Hot water science and reversal of medical policy
Wake up and smell the lukewarm non-carcinogenic coffee says Maurice Gueret, who is left cold by new science
Published 25/07/2016 | 02:30
I'm not one of those doctors given to pontificating about the goodness or badness of individual foods. There are risks and benefits to almost everything in life, and the only certainty, when we weigh them up, is that no two scales will ever register the same. 'Choose your genes wisely' and 'a little of what you fancy' are the mottoes on my wall.
When I started out in medicine a quarter of a century ago, links were being made between coffee and bladder cancer. The World Health Organisation's cancer-research arm declared coffee to be "possibly carcinogenic" and added it to its 2B category, alongside chloroform, bracken fern and other chemical nasties. But this summer their position was quietly reversed. Coffee is no longer classified as cancer-causing and, in fact, may actually reduce the risk of some cancers. A group of 23 scientists convened by the International Agency for Research on Cancer declared the evidence against coffee to be inadequate. Instead they now say that "very hot drinks", regardless of what's in them, can cause cancer. Very hot means above 65 degrees Celsius, which is how most people like their tea, coffee and hot toddies served. If it's as dangerous as they say, I might not be around for the next policy reversal in 25 years' time.
I was recently bemoaning the fact that doctors get no training in either basic accountancy or health economics. A stark omission, considering how much time Ireland spends wondering where its annual health budget has gone. Well, I was contacted by a medical student to tell me that things may be changing for the better. The curriculum is still the same, but the make-up of classes in our medical schools has radically shifted. In my day, 99pc of the intake were like me: spotty, 18-year-old Leaving Cert students. But my student friend tells me that in his fourth-year class today, there are five chartered accountants alongside five engineers, four lawyers and a healthy quota of scientists and teachers, too. Many of the young house doctors appearing soon in a hospital near you will have experience from other walks of life. This can only be to the advantage of an insular profession, no longer all cut from the same cloth.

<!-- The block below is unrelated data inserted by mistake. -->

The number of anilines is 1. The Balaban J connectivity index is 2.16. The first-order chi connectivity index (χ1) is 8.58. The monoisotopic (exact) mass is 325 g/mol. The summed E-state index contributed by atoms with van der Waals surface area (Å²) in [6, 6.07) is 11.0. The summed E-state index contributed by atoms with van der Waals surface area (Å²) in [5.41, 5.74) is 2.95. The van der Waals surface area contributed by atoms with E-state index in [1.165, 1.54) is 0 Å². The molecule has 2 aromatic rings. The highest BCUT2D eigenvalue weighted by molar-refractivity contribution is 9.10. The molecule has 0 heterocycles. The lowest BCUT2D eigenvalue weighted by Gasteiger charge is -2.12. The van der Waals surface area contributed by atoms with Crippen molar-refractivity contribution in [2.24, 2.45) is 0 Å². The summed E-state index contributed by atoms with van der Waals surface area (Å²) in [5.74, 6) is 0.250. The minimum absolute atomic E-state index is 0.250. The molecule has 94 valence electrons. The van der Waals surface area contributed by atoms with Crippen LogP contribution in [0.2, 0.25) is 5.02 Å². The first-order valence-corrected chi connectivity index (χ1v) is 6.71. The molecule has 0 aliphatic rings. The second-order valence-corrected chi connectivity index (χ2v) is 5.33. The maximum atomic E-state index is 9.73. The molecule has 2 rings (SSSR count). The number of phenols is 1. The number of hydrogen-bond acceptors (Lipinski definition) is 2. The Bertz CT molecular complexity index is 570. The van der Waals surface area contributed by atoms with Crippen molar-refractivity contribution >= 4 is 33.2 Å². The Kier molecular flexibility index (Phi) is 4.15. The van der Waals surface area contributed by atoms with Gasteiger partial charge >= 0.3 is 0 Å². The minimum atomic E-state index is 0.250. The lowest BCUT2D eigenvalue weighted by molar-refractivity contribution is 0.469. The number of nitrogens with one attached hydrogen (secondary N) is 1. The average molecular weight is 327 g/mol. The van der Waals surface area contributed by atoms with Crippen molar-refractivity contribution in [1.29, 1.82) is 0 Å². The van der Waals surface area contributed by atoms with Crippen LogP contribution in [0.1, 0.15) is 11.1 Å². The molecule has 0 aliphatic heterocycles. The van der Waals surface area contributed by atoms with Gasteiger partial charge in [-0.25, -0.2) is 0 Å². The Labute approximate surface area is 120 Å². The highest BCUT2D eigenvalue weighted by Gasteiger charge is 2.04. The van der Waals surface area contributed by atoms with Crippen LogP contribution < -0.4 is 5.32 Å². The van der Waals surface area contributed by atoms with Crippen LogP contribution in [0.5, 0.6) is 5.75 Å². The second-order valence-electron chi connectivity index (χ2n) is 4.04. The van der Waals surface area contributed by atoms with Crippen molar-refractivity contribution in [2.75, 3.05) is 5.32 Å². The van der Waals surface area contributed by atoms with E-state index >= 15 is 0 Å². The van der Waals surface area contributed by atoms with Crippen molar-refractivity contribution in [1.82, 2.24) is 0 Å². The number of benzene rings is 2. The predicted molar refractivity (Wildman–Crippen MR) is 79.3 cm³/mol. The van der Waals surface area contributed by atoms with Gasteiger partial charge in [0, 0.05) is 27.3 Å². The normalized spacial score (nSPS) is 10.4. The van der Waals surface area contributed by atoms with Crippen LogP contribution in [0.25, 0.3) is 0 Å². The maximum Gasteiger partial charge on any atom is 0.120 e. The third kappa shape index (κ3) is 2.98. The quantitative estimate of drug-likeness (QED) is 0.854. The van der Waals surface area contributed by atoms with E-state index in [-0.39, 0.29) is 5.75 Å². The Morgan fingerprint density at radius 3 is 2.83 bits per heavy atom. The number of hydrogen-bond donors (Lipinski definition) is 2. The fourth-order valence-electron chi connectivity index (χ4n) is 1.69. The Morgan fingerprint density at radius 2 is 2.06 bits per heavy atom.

My friend also made mention of a famous French doctor called Baron Guillaume Dupuytren. It's a little known fact among patients that the best-known and most vocal doctor in any jurisdiction can often be the least popular medic in his profession. Dupuytren didn't cut the mustard with his colleagues. "The greatest of surgeons and the smallest of human beings" was his well-deserved sobriquet. Though he proved his expertise in the treatment of burns, and went on to have the famous claw-hand syndrome named after him, his contemporaries saw him as arrogant and domineering. Nobody and nothing got in the way of his career. From an impoverished backround, Dupuytren went into medicine soon after the French Revolution wiped away the elitist entry criteria that would once have barred him from entry. He spurned surgery on his deathbed, saying he would rather have the hand of God on him than any surgical colleague. But he had his fans. When the funeral procession passed Paris's medical school, his clinical students paid the greatest respect to their master. They unhitched the horses and pulled the hearse themselves all the way to the Pere-Lachaise cemetery.
Peggy lives well outside the capital now, but she grew up in the north inner-city and wrote to tell me of the many familiar cures they had in 1940s and 1950s Dublin. Money was very tight at the time, and she recalls that a doctor's visit, at four shillings and sixpence, was reserved for real life-and-death emergencies. Doctors, with these high house-call charges, were out of the question for many families, and Peggy remembers a local neighbour and wise woman called Dolly Taplin being called in on many occasions. She tells me that Dolly was probably the forerunner of today's alternative-medicine practitioners. Her cures were both effective and affordable. Peggy remembers her mixing Lifebuoy soap and sugar to prepare poultices, sometimes hot and other times cold. She would take one look at a sick child and know whether she could help, or immediately advise borrowing the money and calling the doctor. I believe Dolly's maiden name was Kathleen Wilson, and she lived under the railway bridge at North Strand. Her parents were Scottish and her father was a jeweller in Dublin. Whether she had any qualifications, I am unsure, but I'd like to hear more of her care, if any readers can help.
I will never be wise enough to understand the machinations of the EU. What began for us as a kind of a giant car-boot sale for our milk, meat and mackerel, has morphed into a ticket-free jamboree. Five-hundred-and-eight-million people (ourselves included) now have the right to pitch a tent and reap whatever benefits we see in each other's gardens. Where could it all go wrong? Big business went east for cheaper labour. And millions of bright and mobile young folk came west on Ryanair for better wages. We are not allowed to say that the operation took place too quickly for the patient's good, or was carried out without informed consent. Britain is pulling its drawbridge up. Mark my words, they will keep their stall in the single market, divested of red tape with all future admissions by timed ticket only. And Ireland may discover too late that independent thought is just as important as independent rhetoric.
Dr Maurice Gueret is editor of the Irish Medical Directory
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